The latest issue of the Journal of Evolutionary Biology features an article by Kyana Pike, Joe Tomkins and myself on a topic that I am fascinated about — the evolutionary conflict between different male phenotypes. In some species, alternative male phenotypes are linked to different tactics for securing matings, where large male morphs express weapons used to defend females or territories (like the thick legs of bulb mites or the forceps of earwigs displayed on the left), whereas small male morphs have reduced weaponry and sneak copulations. In these systems, theory predicts that the evolution of male dimorphism is facilitated if morphs are genetically uncoupled and free to evolve towards their phenotypic optima; however there is little evidence for male morphs responding independently to selection.


One way of investigating the potential for independent or correlated evolution between male morphs is by using quantitative genetics to estimate
the heritability and the intrasexual genetic correlations (between male morphs) of dimorphic and monomorphic traits, and comparing them. We did that with two different model systems, and found two contrasting patterns: earwigs exhibited low intrasexual genetic correlations for the dimorphic trait, suggesting that the conflict between male phenotypes is moving towards a resolution. Meanwhile, bulb mites exhibited high and significant intrasexual genetic correlations for most traits, suggesting that morphs in the species may be limited in evolving to their optima. It is surprising, however, that intrasexual dimorphism can evolve to be so evident in this system, despite such strong genetic constraints.

Another very cool aspect of this project is that it emerged from a short project in the unit 'Evolutionary Biology', here at the University of Western Australia. The lead author, Kyana, was at the time doing her honours at UWA with magpies, but Joe and I 'highjacked' her talent and hard work to our bulb mite project, and the result was this beautiful paper!

Benefits of polyandry in Molecular Ecology

posted May 12, 2017, 2:08 AM by Bruno Buzatto   [ updated May 12, 2017, 2:09 AM ]

Molecular Ecology just published a paper on dung beetles that Erin McCullough (the lead author), Leigh Simmons and I conducted here at the University of Western Australia. In a nutshell, we collected mated females of the dung beetle Onthophagus taurus from the field, allowed them to breed (make brood balls and lay eggs) in the lab, and then genotyped their offspring and used microsats (thanks to Erin's amazing molecular skills!) to estimate the (minimum) number of males each female mated with, and their relative fertilization success in each clutch. We found that females of the species are highly polyandrous (88% of them were, some having mated with at least 5 males in the field!!). We also found significant paternity skew (some males sired more offspring than others), suggestive of sexual selection in the field. Finally, the coolest thing was that paternity skew (the amount of sexual selection) was correlated with the number of offspring produced, suggesting a benefit of polyandry and a benefit of sexual selection! Dung beetles are just the coolest...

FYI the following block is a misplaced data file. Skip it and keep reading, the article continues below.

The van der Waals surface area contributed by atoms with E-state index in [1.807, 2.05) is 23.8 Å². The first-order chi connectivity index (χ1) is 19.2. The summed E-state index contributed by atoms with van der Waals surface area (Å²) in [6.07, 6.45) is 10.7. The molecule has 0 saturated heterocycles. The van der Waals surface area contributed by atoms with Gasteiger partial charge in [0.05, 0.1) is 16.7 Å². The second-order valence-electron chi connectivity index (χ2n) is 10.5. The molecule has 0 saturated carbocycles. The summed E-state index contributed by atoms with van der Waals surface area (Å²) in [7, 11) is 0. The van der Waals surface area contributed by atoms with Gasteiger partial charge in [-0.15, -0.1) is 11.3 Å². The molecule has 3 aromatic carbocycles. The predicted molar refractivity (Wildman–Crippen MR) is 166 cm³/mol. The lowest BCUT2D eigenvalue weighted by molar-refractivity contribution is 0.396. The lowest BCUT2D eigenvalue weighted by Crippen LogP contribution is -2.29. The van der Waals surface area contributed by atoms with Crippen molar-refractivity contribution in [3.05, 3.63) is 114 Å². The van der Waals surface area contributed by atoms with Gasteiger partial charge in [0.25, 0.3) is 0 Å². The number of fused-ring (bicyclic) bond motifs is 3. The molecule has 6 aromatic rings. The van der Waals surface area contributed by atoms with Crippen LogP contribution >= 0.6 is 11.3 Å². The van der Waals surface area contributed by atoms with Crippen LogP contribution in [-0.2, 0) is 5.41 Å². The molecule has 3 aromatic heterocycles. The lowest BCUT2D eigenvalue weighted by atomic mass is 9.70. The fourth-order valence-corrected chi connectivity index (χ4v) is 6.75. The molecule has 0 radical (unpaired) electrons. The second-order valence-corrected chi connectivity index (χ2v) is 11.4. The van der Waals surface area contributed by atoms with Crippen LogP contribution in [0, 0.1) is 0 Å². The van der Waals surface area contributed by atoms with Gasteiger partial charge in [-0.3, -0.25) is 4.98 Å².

Conditional trimorphism in the J Theor Biol

posted Mar 22, 2017, 12:03 AM by Bruno Buzatto   [ updated Mar 22, 2017, 12:04 AM ]

A few years ago, my interest in male dimorphism led me to a collaboration with professors Mark Rowland and Clifford Qualls, from the University of New Mexico. Our collaboration had the purpose of putting forward a model for conditional trimorphisms, which is an extension of the 'environmental threshold model' from quantitative genetics, designed to account for trimorphisms with two thresholds, and compatible with the 'rock-paper-scissors model' of evolutionary game theory. Unfortunately, I was devastated to hear that Mark passed away in early 2015, at the very start of our collaboration. Publishing this paper then became a mission where Clifford and I joined forces (Clifford on the side of the maths, and myself with the evolutionary biology perspective) to make sure Mark's ideas would be published and available in the literature for anyone working on the rare but incredibly interesting cases of trimorphism in nature. The Journal of Theoretical Biology has just published this paper, and you can find it here.

Multiple male spawnings in a frog

posted Feb 14, 2017, 1:52 AM by Bruno Buzatto

This month's issue of Evolution features my latest paper on sperm competition in the Australian quacking frog Crinia georgiana, which I co-authored with Evan Thyer, Dale Roberts and Leigh Simmons. For this paper we video-recorded over thirty multiple male amplexus in this species, and then collected the offspring for molecular paternity analyses. We found that amplexus time and position were very important for fertilization success of males under competition (amplexing dorsally resulted in higher success!), and that testis size also had a positive effect on fertilization success, but only for males amplexing the female in the ventral position. It seems that in this species larger testes are an advantage in high population densities, where more multiple male spawnings occur and where males more commonly end up in a non-ideal amplexus position, such as holding on to the female in a ventral or lateral position.